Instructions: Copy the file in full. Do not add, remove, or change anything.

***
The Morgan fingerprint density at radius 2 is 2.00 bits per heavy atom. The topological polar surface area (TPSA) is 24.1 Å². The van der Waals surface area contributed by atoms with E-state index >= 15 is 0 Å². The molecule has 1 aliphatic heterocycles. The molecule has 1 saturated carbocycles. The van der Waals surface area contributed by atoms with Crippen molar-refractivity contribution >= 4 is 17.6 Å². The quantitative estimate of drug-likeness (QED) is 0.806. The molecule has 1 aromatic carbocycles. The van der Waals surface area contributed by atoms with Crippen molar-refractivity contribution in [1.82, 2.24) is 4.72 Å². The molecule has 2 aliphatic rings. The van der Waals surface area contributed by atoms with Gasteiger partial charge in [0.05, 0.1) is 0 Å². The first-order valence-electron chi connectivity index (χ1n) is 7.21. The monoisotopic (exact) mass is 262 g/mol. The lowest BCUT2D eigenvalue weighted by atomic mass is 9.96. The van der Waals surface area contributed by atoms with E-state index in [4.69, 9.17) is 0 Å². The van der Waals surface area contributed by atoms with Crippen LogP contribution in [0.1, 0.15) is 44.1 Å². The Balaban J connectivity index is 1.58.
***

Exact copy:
The Morgan fingerprint density at radius 2 is 2.00 bits per heavy atom. The topological polar surface area (TPSA) is 24.1 Å². The van der Waals surface area contributed by atoms with E-state index >= 15 is 0 Å². The molecule has 1 aliphatic heterocycles. The molecule has 1 saturated carbocycles. The van der Waals surface area contributed by atoms with Crippen molar-refractivity contribution >= 4 is 17.6 Å². The quantitative estimate of drug-likeness (QED) is 0.806. The molecule has 1 aromatic carbocycles. The van der Waals surface area contributed by atoms with Crippen molar-refractivity contribution in [1.82, 2.24) is 4.72 Å². The molecule has 2 aliphatic rings. The van der Waals surface area contributed by atoms with Gasteiger partial charge in [0.05, 0.1) is 0 Å². The first-order valence-electron chi connectivity index (χ1n) is 7.21. The monoisotopic (exact) mass is 262 g/mol. The lowest BCUT2D eigenvalue weighted by atomic mass is 9.96. The van der Waals surface area contributed by atoms with E-state index in [4.69, 9.17) is 0 Å². The van der Waals surface area contributed by atoms with Crippen LogP contribution in [0.1, 0.15) is 44.1 Å². The Balaban J connectivity index is 1.58.